Teaching Vocabulary

by F Haseeb

Question: Which words should be taught at three levels i.e. elementary, intermediate and advanced? Are there any rules for this?


Answer: There are no strict rules for this, but there are some general guidelines. For many people this will be more or less taken care of by the coursebook. If you don't have a coursebook, then you could use a word list of the most commonly used words in English. You could also add an specialist words that your students may need or be especially interested in.

The English language has a large number of words, and there are no certain answers to how many; only approximations. The Webster's New International dictionary has 114,000 word families. Names are not included in this count. Most native speakers know about 20,000 word families - see Learning Vocabulary in Another Language (Cambridge Applied Linguistics). The usual recommendation made by researchers is that the most common 2,000 words are taught. Many graded readers are based on these kinds of lists.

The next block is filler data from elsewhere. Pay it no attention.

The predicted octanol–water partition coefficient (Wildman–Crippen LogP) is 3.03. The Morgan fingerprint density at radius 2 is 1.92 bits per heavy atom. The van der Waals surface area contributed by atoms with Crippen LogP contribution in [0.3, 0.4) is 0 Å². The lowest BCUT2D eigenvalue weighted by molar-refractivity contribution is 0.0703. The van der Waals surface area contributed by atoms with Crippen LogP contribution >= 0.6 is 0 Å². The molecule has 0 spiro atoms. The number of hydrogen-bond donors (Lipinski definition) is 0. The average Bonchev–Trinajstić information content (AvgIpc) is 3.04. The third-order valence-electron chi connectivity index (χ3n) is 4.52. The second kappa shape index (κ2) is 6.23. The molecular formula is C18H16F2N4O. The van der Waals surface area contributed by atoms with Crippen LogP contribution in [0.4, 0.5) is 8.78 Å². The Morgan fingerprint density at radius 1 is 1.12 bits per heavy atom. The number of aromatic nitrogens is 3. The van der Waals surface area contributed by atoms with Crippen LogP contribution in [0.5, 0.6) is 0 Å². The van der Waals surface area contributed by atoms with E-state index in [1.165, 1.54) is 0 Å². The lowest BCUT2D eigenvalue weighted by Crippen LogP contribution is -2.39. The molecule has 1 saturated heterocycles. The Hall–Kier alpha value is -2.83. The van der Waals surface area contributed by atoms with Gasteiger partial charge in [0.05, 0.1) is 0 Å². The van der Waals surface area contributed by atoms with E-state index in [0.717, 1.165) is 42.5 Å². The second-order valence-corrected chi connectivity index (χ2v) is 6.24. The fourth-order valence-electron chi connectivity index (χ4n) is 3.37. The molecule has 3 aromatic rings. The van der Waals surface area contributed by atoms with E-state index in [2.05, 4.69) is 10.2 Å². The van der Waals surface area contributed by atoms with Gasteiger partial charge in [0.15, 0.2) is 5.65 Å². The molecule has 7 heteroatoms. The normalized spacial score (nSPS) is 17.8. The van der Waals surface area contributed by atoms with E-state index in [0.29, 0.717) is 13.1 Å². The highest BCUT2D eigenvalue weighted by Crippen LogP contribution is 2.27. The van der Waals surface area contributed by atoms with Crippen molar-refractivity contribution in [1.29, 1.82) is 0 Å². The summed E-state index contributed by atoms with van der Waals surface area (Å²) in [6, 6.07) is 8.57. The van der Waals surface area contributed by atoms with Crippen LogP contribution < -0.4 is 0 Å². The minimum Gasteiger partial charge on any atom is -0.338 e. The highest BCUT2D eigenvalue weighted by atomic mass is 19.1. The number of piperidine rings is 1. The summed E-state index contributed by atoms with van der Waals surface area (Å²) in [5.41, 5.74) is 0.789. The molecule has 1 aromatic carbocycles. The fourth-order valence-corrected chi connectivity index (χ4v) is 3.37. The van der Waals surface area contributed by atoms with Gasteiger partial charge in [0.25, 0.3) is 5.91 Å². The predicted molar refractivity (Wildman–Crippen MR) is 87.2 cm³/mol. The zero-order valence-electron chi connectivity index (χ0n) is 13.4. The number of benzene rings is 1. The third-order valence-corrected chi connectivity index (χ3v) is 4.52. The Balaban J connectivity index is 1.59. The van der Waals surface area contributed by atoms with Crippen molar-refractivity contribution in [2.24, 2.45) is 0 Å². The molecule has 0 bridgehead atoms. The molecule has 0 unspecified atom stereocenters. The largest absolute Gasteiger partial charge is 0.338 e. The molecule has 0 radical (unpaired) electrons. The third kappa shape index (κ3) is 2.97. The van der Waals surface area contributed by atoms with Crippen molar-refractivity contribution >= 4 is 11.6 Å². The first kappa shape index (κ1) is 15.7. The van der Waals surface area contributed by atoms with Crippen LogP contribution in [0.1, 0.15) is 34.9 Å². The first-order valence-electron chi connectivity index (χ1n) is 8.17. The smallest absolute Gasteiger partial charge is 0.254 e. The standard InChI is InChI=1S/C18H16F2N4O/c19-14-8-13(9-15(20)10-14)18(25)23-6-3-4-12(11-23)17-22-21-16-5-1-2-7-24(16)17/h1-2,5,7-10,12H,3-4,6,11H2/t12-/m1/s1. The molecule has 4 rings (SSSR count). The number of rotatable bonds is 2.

The classic of these lists is Michael West's 'General Service List.' There are also more modern word counts, but they tend to be similar. I think that it's important to focus on these words, as they are so common.

After this you have more specialized vocabulary, which may be very useful in specific situations. However, unless your students are going to be in these situations a lot, it may not be worth teaching them. Specialized vocabularies include academic vocabulary, which many students need. The University of Wellington has a lot of resources if you're more interested in vocabulary teaching. There are also tests to check the level of your students' vocabulary.

There is another, easier, way to do this - which is what most people do. That is to rely on published coursebooks and graded readers. If you choose well - and use books which have themselves followed word lists for the most frequent words, then you should be alright.

In general I avoid obscure words, unless they are of particular interest to my students. If your students have particular interests, then I think it's fine to teach them some of the more specialized vocabulary they want. Not forgetting the most frequent words - of course.

If you teach children, then there are some sets of vocabulary which always seem to interest them: animals, toys and food are just a few.

If you mix commonsense with some research on the most frequent words, then I think you can't go wrong.

Read more on vocabulary in these articles:


Best,
Mark

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